And then I came home and had a not so tiny date with my anxiety.
When one decides to move to another country, one expects there to be bumps in the road. Kinks in the process. Twists on the path. But in Italy, those rules I told you about last week say that you have to figure this out, have a lease and file your papers within 90 days or you have to LEAVE THE COUNTRY. FOR 90 DAYS. These rules are not a suggestion. They are law. They do not play. If you 'overstay' you can be fined, and banned from entry. And the longer it takes to get the lease, etc, the less time you have to do all the rest.
Breathe. Exhale. Believe. Call on your ancestors, your angels, your guides, your faith and confidence which you know you packed in one of those suitcases. Repeat until you trust yourself again.
The next day I was walking through the village to look at a church built in 1290 (seriously) and I noticed a different realty agency. One I'd not seen before, though I'd absolutely walked by it a dozen times. The door was open, and there were people inside. I approached the man behind the desk and told him I didn't have an appointment but wondered if I could arrange to meet with someone about my search. He smiled, and shouted to a woman in the back- who spoke very good English and invited me to her office to chat. We connected immediately. She asked me about myself, what I was looking for, why I wanted to live here and I almost forgot why I was there. It was the first conversation I had with a stranger here in Bellano that felt like meeting a new friend. That was last Thursday.
Alice (pronounced Ah-lee-chay), my new friend, told me she had three places. Two furnished. One big, one tiny. And one 'teeny tiny' that was empty. Would I like to see them the next day? Yes please. They were all private listings, so I couldn't see photos. She told me what she could and we set a time to meet.
Some agents only deal with customers who are actually here, in Italy, ready to view and rent. So they put photos of their listings in their windows, for sale and for rent, and they hold some as private and decide when they meet the client what might work for them based on their needs.
The next day, I met her at the office and she and I ,and the gentleman I'd spoken to before, ( turns out he is her father lol, hence the shouting ...) drove in her car to see the first listing. As we drove up the main road and turned before the train station, we continued on a road that went up and around to a massive iron gated drive. That drive is about two and a half blocks long that curves up and around again to a beautiful 4 story villa in the traditional northern Italian 19th century style.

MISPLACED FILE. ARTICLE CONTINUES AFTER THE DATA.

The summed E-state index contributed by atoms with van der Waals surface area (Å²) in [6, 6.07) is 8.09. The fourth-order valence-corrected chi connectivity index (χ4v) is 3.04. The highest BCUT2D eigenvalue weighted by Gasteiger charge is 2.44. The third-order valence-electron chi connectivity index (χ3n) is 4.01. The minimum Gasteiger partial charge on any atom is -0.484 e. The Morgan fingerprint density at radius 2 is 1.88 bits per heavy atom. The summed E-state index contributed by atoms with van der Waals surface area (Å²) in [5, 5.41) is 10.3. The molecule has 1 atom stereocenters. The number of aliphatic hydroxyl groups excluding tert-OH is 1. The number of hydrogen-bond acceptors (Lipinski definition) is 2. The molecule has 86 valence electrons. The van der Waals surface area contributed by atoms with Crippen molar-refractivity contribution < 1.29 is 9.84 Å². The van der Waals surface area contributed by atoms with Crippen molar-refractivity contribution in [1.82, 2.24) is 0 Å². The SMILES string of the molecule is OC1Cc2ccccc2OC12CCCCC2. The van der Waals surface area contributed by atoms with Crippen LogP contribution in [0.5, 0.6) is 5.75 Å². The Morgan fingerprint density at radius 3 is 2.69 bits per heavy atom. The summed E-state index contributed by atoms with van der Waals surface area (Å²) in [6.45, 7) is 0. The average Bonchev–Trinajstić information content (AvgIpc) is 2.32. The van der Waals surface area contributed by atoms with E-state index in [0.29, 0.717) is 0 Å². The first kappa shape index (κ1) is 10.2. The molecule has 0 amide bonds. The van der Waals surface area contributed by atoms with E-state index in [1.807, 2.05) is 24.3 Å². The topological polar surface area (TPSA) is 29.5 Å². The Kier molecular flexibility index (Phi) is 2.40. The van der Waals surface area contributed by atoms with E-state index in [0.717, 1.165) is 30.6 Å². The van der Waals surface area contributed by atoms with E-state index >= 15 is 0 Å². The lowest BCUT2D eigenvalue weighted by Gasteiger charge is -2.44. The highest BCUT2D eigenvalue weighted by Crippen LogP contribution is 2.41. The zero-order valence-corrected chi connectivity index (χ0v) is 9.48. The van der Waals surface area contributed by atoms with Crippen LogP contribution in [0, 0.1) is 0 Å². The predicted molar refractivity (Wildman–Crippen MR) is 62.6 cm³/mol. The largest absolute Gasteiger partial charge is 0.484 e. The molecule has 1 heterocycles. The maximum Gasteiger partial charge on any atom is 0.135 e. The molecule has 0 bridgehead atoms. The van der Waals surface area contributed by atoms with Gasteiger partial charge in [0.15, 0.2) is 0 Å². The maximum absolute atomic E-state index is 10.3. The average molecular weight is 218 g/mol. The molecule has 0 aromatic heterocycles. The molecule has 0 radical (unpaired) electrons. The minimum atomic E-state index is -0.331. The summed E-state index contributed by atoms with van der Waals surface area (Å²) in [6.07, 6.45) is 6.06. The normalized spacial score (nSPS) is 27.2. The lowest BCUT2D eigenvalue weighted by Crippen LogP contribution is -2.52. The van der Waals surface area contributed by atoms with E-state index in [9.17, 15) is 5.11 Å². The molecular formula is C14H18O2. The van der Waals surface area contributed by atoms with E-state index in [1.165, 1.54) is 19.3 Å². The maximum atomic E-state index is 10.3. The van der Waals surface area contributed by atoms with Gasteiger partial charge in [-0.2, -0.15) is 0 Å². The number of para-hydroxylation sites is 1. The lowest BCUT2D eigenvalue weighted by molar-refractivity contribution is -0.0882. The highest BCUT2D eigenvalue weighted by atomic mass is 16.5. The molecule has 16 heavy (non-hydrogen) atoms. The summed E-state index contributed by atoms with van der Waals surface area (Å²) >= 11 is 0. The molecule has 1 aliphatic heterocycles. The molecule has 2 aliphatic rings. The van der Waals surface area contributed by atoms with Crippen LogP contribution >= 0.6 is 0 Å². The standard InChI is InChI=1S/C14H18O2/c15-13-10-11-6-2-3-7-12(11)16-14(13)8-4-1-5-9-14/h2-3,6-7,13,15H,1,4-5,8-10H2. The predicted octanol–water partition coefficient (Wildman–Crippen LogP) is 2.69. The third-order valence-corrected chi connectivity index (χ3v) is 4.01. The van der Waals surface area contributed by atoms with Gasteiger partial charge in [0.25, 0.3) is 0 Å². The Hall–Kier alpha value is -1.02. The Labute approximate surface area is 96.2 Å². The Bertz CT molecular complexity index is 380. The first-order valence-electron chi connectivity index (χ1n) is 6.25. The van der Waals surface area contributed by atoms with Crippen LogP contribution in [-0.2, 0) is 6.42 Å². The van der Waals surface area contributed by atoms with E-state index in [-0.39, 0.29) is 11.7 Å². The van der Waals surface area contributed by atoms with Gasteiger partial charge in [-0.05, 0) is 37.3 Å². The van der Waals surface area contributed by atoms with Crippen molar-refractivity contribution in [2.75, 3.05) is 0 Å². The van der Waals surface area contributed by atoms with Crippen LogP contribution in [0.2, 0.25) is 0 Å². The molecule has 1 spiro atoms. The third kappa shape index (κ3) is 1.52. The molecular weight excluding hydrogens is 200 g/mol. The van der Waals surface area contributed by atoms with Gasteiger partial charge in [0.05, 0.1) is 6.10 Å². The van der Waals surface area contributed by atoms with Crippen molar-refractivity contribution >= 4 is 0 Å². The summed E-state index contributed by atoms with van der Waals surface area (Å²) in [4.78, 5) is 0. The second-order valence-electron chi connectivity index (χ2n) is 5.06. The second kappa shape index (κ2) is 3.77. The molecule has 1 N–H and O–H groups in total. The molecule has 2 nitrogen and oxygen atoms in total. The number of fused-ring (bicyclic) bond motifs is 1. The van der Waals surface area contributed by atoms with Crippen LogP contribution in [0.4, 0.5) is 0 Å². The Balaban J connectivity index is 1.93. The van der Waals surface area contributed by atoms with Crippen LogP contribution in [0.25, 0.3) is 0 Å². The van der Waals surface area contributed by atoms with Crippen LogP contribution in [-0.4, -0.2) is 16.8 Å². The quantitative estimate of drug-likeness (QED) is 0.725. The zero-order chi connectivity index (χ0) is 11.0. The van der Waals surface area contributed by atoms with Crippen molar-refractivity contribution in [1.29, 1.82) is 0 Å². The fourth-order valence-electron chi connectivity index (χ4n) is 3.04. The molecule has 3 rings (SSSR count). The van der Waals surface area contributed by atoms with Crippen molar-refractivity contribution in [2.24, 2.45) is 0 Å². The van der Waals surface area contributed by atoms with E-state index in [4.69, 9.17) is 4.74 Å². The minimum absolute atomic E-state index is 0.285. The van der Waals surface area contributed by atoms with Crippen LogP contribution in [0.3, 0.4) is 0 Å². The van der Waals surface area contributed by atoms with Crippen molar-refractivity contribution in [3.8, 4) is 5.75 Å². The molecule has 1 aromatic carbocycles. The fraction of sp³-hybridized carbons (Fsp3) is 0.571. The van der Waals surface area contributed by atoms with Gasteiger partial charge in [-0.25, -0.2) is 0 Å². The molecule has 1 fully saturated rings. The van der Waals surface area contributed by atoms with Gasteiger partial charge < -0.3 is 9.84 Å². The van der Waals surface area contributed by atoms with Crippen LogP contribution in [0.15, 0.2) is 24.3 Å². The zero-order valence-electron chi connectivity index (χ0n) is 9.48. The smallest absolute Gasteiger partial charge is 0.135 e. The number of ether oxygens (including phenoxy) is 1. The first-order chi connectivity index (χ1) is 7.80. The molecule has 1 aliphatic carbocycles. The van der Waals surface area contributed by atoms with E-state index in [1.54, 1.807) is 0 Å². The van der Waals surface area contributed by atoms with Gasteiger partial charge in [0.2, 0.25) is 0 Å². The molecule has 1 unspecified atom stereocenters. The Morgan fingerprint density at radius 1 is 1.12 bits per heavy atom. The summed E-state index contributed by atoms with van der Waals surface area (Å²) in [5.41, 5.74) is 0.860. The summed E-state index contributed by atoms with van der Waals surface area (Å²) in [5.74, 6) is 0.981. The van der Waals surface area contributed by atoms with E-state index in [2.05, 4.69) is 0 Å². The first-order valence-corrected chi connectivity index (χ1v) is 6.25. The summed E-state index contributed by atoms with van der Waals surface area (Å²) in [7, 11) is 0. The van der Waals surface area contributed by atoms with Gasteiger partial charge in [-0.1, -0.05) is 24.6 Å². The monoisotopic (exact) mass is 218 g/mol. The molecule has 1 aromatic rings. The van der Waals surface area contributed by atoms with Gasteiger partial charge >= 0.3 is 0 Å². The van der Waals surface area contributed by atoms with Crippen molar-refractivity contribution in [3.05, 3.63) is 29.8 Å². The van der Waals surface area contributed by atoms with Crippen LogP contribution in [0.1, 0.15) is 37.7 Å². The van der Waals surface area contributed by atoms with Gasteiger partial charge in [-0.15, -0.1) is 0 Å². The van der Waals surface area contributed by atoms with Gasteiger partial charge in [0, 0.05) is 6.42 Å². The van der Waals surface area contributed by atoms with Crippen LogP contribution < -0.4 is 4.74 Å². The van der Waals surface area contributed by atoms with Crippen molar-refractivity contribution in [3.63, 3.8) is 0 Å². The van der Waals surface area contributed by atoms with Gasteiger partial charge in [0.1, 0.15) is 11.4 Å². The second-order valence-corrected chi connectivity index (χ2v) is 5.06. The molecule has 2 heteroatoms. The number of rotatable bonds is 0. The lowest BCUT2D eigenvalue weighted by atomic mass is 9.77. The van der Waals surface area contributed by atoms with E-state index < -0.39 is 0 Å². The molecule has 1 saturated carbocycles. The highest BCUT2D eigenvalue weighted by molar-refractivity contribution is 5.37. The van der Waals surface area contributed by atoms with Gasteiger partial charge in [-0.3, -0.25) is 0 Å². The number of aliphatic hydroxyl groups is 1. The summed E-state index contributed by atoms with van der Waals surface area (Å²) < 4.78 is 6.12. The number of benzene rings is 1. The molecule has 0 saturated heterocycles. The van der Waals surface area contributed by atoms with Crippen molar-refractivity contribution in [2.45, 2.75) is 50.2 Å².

I was already in love.
Inside, the marble foyer held a beautiful curving stairway, about 8 feet wide across that got slightly narrower as it rose to the first floor. The steps were wide and gradual and an easy climb. There's also a lift - small but efficient in case you need to carry something upstairs. At the top there were only two doors. And one of them opened for us.
A long hallway with rooms to the right led to an L-shaped 'soggiorno' (living/dining room) with 12 foot high ceilings, and several extra large windows with spectacular views of the lake. Alice had told me it was 'furnished' but actually all that turned out to be was an odd dining table with chairs, a small coffee table, a cute table and chairs in the 'eat in' part of the kitchen (brand new) and beds (a great thing because I left mine in the UK to save space in the moving van) in the master and guest room. The third bedroom was empty except for a built in wardrobe. (Studio? Yes please!)
I'm not good at meters but I'd guess this place was about 950SF... or 89SM. Almost unheard of in European mid range rentals. The bathroom with separate shower and tub is also brand new. The views from the windows look out at the lake in the front, and gorgeous greenery and trees from the sides. Most of all there are built in floor to ceiling wardrobes in every room including the hallway.
EVERYTHING in my storage unit that I'd been paying for the past 19 months would fit.
Alice and Walter (the dad) explained the process to make the 'contratto' to rent, and the best part is that in Italy, the agent acts as the property manager as well. At least in this case. They handle the arrangements for Electric, gas, water and even internet. You pay them a fee (very low) anyway, but you get so much in return.